Weightlifting shoes will become necessary once you’ve decided you’re serious about lifting. But, shoes can differ depending on your level of training and how much you’re willing to spend. That’s why we’ve split up our top choices into three categories: entry-level, mid-range, and top-tier weightlifting shoes. Entry-level shoes will cost less but offer a good foundation to start with. Mid-range shoes are durable, affordable, and offer good performance. Of course, top-tier shoes will be the most expensive but will allow you to reach the peak of your potential. If you haven’t yet though, read through our article on how to choose weightlifting shoes for advice and tips on selecting shoes. But, if you already know what makes a good pair of weightlifting shoes, you can go on ahead and find out what our top picks are. Here are, in our opinion, the best weightlifting shoes.
Best Weightlifting Shoes (Prove Us Wrong)
Best Weightlifting Shoes – Entry-Level
If you’re just starting off, it probably isn’t wise to break the bank on a pair of really expensive shoes right off the bat. Lucky for you, there are a few brands that offer entry-level shoes for the novice. They are budget friendly, minimal, and offer a stable platform with which to lift from. The only drawback is that they might not last as long as other more expensive shoes. Here are the best entry-level weightlifting shoes, all for under $100.
First, we have the VS Athletics II, offering great support and a solid and stable sole. They look pretty plain though and aren’t made of the most durable materials. Retails at $90, although you can probably find their previous model at a discounted price if you look hard enough.
Next, we have the Adidas Powerlift 3 which feature an extra wide and solid sole. The upper is made of lightweight, breathable synthetic leather while the heel is around half an inch, perfect for starting off. $90
After that are the Chuck Taylor All-Stars. Wait a minute, you might ask. You mean those minimal basketball shoes? Yeah, those are the ones! They feature a flat, hard rubber sole, which works perfectly for weightlifting while being versatile enough for walking or working out. Their canvas construction is also surprisingly durable as well and they are a fraction of the cost of dedicated weightlifting shoes. In fact, even heavy weightlifters prefer Converse as they have a flat sole offering an almost barefoot feel. ~$50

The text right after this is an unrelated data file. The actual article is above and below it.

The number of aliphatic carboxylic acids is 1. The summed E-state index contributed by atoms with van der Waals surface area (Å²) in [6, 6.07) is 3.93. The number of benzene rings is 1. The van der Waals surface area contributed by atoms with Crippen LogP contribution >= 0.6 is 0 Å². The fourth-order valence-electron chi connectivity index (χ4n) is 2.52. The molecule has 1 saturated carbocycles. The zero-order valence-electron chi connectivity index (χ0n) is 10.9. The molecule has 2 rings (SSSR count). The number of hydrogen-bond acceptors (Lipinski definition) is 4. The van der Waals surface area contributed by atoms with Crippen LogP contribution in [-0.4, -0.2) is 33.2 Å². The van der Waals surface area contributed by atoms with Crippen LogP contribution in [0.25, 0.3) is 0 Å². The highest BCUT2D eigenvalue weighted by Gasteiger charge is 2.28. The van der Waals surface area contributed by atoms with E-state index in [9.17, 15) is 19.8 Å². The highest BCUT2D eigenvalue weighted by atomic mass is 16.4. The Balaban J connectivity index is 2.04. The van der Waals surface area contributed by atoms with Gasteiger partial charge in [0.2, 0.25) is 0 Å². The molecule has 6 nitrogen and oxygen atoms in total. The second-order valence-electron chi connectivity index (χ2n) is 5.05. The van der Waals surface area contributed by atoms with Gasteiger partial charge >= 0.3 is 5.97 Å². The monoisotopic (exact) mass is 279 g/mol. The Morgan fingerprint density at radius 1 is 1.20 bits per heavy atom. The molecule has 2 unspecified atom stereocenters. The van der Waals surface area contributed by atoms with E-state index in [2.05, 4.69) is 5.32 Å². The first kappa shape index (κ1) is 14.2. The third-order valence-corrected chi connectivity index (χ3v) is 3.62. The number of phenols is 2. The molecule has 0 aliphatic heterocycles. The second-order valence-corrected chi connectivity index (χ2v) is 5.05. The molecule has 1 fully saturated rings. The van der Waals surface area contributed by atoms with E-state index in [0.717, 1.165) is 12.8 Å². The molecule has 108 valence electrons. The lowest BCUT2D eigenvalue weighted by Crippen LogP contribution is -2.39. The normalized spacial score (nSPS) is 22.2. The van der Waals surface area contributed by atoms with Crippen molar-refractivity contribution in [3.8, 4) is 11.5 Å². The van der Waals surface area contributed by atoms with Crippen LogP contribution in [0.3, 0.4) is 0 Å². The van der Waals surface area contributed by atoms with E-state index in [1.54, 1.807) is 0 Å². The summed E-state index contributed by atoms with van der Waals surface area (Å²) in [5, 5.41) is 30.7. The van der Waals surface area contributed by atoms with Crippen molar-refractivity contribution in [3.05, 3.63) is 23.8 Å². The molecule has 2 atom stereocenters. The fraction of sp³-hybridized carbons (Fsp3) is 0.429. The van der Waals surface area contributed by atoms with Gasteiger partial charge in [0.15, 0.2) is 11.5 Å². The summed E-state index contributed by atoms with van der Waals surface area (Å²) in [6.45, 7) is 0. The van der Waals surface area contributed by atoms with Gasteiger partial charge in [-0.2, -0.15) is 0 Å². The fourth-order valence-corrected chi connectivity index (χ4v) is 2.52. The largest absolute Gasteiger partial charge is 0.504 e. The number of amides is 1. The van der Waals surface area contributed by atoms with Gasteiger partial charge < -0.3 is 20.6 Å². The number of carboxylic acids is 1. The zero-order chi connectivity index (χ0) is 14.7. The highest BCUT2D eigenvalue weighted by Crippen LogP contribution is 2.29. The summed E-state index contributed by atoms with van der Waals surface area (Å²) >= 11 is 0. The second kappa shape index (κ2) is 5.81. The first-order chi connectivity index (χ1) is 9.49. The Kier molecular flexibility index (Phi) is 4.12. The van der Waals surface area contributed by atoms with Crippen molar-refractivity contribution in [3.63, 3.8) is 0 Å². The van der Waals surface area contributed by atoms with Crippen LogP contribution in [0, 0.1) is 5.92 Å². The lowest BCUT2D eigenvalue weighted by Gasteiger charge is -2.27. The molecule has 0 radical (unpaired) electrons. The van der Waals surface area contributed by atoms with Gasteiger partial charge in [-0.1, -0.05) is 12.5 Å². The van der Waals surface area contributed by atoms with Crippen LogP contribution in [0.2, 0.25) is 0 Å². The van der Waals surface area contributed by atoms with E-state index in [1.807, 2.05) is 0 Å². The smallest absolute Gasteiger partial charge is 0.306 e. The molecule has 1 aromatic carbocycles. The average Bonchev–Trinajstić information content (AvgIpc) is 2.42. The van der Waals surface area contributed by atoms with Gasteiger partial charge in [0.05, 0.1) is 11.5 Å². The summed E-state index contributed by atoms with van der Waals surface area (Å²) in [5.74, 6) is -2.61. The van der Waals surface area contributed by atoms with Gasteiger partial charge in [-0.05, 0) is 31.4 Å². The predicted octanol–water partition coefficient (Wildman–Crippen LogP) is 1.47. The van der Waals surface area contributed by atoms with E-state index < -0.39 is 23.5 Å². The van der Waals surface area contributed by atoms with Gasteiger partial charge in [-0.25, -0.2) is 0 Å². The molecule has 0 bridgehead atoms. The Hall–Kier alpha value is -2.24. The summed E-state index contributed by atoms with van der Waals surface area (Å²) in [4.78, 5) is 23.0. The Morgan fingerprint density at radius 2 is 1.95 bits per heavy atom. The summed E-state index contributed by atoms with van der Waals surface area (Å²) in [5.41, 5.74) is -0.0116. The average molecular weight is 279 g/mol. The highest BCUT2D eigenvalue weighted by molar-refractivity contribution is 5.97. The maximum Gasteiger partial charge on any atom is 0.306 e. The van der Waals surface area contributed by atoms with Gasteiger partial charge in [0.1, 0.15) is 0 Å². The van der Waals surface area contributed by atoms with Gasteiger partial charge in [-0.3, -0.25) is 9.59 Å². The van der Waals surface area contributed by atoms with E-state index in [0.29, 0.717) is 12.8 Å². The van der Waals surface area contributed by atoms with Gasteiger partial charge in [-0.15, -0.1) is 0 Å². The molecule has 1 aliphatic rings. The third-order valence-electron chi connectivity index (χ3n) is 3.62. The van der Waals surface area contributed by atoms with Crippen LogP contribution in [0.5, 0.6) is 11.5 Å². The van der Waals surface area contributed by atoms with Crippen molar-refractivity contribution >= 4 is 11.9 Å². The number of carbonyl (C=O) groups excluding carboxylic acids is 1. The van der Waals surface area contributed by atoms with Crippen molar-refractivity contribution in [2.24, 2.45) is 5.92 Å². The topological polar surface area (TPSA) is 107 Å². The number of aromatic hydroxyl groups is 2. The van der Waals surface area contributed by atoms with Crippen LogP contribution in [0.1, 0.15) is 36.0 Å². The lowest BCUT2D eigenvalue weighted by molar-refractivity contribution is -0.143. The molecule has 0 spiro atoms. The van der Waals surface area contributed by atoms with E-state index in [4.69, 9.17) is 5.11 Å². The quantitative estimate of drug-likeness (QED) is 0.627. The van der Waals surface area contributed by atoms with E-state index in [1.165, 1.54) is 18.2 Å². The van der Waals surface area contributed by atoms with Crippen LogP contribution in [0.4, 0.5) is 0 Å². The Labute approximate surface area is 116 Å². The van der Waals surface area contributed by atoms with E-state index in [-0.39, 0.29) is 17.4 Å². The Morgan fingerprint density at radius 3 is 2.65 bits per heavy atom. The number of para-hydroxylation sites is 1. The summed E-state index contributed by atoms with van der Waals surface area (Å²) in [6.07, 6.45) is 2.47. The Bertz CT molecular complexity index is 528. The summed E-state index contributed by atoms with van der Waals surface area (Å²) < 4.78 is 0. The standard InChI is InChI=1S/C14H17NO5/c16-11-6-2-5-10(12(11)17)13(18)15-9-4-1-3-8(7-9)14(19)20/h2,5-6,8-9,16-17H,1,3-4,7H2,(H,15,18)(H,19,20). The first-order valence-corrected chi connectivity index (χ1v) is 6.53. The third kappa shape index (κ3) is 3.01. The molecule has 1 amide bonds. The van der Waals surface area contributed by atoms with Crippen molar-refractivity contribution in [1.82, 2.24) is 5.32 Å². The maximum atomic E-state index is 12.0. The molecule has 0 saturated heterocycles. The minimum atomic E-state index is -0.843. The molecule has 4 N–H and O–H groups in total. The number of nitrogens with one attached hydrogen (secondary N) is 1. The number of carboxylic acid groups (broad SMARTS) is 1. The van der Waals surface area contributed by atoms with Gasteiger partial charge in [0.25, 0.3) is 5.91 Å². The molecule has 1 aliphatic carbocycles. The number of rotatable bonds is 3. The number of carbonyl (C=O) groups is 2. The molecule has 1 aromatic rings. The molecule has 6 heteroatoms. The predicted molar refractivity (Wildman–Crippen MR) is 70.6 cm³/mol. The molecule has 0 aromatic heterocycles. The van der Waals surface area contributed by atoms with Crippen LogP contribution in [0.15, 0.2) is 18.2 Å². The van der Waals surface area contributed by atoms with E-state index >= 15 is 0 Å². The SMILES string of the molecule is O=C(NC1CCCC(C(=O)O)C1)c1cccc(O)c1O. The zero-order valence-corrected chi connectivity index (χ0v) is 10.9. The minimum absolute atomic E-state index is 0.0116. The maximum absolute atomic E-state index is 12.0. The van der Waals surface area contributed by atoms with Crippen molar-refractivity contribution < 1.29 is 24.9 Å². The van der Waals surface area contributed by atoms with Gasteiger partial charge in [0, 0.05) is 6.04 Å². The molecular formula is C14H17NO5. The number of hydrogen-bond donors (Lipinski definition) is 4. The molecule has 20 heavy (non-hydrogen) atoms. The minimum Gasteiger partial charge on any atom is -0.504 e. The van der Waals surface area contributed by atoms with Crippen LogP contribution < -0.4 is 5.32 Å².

Completing our list of entry-level shoes are the Adidas Drehkraft, which is German for ‘torque’. A BOA steel lacing system and flexible sidewalls come standard for customized fit and comfort. They’re also very well-built and should last you a while. ~$80
Best Weightlifting Shoes – Mid-Range
If you consider yourself a pretty good lifter (only you can decide that), you might want some mid-range shoes. These should offer a balance of both performance and durability without costing too much. Mid-range shoes run around $100-$150.
An old school classic are the Risto Olimpicos, which feature a wooden sole and full grain leather. They are lightweight with forefoot flexibility and hand made in Ecuador when you order. Natural rubber and wood are made from locally sourced materials. $139
Then we have the Pendlay Do-Win, with a 3/4″ heel and solid straps to keep you secure and comfy. The base is also wider than most shoes, giving you a more stable platform to lift from. ~$129
Next, we have the Inov-8 FastLift 325, which are flexible in the forefoot with a snug heel cage. They offer light weight, lateral stability, and versatility. Comes with a heel height of .65″. $160
After that we have the Reebok Crossfit Lifter 2.0, which are sort of like a hybrid shoe for weightlifting and Crossfit. They have a flexible forefoot but a hard, non-compressible sole for lifting. Features dual straps for support and anti-friction lining to reduce moisture and heat. They’re pretty versatile to say the least. $125
Best Weightlifting Shoes – Top-Tier
If you are either rich or live and breathe weightlifting (you pretty much live at the gym), you’re probably looking for the best equipment. That’s where you have top-tier shoes, the best of the best, the crème de la crème, you get what I’m saying. They offer superb stability even while you have a couple hundred pounds over your shoulders. Shoes in this category run a cool $200.
Without question, the supreme leader of weightlifting shoes are the Adidas Adipower. With a trussed plastic heel and 19mm heel drop, they are snug, comfortable, flexible, and highly breathable. You’ll have no problem looking and feeling good with heavy weights overhead. Save them for weightlifting only though, since the snug fit doesn’t make them suitable for walking around a lot. $200
Following closely behind are the Nike Romaleos 3, which are the successor of the Romaleos 2. Like the Adipowers, the Romaleos also have a trussed plastic heel, good forefoot flexibility, and plenty of support. Flywire cables, a midfoot strap, breathable upper, and interchangeable insoles make them secure but also comfortable. Most lifters who don’t go for the Adipowers opt for these. $200
Coming in next are the Inov-8 FastLift 370 BOA, which are very similar to the FastLift 325s but feature a few additional goodies. Besides the external heel cage, Power-Truss technology for lateral stability, and .65″ heel height, they also have dual BOA dials for micro adjustments in fit. Perfect for adjusting tension and comfort. $200
Then there are the Reebok Legacy Lifter, featuring a glossy TPU heel, dual straps atop lacing for support, and a breathable leather and mesh upper. Heel drop measures in at 3/4″, perfect for Olympic weightlifting. $200
Best Weightlifting Shoe Brands